There were other acts over the past few days that carried symbolic meaning. It is understandable that on Friday afternoon the French authorities asked Jewish shop owners to close down their shops, because it wasn’t clear whether or not there were other Muslim killers on the loose. However, the closure of the Great Synagogue of Paris on Friday night by the authorities last happened during the German occupation. Many noticed its symbolism.
The only vaguely similar precedent of synagogues closing on the Sabbath, due to threats, is a cancelled synagogue service in 2010 in the small Conservative synagogue of the town of Weesp, in the Netherlands. In this case, the decision was taken by the community leaders after they received a threat. In 2006, on one occasion, the Jewish community of Malmö, Sweden moved the service from the synagogue to a secret location.
The Paris unity march, its positive message and the number of participants was impressive. Yet by inviting a variety of dictators who actively suppress freedom of the press, it became tainted. Reporters Without Borders mentions the participation of leaders from Egypt, Russia, Turkey, Algeria and the United Arab Emirates. These are all countries where freedom of the press, among a variety of other freedoms and human rights, are suppressed.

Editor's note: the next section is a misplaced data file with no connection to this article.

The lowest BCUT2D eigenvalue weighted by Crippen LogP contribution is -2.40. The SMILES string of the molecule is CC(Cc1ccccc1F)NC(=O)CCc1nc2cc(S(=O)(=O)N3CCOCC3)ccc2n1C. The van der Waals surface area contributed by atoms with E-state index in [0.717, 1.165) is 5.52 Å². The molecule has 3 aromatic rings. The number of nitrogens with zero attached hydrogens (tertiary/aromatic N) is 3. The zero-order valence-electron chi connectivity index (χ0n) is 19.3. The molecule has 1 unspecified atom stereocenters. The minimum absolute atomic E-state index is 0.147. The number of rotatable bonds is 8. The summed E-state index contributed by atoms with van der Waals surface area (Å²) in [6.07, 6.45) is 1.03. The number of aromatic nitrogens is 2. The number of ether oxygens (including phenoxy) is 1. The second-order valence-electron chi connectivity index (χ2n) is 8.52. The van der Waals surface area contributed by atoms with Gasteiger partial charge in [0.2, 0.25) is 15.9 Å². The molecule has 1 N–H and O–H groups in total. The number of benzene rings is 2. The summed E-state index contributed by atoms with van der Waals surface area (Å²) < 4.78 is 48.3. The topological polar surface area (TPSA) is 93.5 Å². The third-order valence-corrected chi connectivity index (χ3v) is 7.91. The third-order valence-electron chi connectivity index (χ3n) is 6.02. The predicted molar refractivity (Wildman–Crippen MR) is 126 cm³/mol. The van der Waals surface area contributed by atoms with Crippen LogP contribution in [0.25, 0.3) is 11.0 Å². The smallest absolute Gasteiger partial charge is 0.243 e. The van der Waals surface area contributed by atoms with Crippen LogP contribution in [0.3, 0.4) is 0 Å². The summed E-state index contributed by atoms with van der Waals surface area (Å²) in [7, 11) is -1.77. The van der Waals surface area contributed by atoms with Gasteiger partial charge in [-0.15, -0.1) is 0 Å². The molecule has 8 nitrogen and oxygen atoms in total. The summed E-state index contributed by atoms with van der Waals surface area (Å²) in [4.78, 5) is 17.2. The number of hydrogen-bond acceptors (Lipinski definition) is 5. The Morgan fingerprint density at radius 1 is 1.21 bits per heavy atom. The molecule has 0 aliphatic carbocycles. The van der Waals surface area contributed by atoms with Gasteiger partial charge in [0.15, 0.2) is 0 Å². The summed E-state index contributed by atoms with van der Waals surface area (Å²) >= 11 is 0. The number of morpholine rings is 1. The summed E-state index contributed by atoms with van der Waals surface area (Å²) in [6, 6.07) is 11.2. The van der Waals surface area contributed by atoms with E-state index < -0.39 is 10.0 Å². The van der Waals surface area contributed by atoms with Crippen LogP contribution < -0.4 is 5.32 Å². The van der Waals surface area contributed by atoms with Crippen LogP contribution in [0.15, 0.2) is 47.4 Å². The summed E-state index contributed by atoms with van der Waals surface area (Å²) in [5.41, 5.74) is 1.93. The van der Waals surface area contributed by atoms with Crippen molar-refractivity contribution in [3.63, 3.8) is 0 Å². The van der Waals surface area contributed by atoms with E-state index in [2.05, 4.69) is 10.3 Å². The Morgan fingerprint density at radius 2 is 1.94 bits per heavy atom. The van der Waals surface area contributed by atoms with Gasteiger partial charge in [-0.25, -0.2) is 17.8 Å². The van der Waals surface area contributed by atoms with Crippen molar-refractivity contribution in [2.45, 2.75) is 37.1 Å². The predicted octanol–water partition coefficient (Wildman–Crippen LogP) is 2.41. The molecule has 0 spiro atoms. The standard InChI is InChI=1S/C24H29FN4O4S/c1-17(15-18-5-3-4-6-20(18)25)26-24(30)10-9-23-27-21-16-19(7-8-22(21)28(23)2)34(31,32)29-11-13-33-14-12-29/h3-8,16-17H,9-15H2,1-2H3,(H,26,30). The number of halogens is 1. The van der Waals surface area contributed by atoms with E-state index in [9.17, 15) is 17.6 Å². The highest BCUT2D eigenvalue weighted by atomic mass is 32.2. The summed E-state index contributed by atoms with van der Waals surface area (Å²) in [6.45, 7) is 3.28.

The invitation sent by Hollande to the chairman of the Palestinian Authority Mahmoud Abbas was a direct offense to Israelis and to the Jewish people. Abbas has massively glorified the murder of civilians, Israelis, Jews, and others. Abbas should not have been invited by the French to begin with, and certainly should not have been put in the first row. It was a symptom of France’s recurrent duplicity.
It has been said that Netanyahu was hurting the French by calling on all French Jews to immigrate to Israel. In referring to Jews who are native French citizens, the form in which it was initially done was tactless; the call for Aliya should have been phrased differently.
Netanyahu could also have remarked to the French leaders that Israel has gone through a period where every restaurant has been obliged to have an armed guard. In the current French reality, police or soldiers are now guarding Jewish day schools so that children can go to class. It would not be an exaggeration to take such measures to protect Jewish restaurants and major shops in France, as well.
When the hostage situation in the kosher supermarket became publicly known, French Interior Minister Bernard Cazeneuve, a socialist, came to the scene of the crime. This minister said during the past summer’s Protective Edge campaign that he would have participated in pro-Gaza demonstrations had he not been a member of the government. In other words, Cazeneuve would have supported the Islamo-Nazi Hamas movement.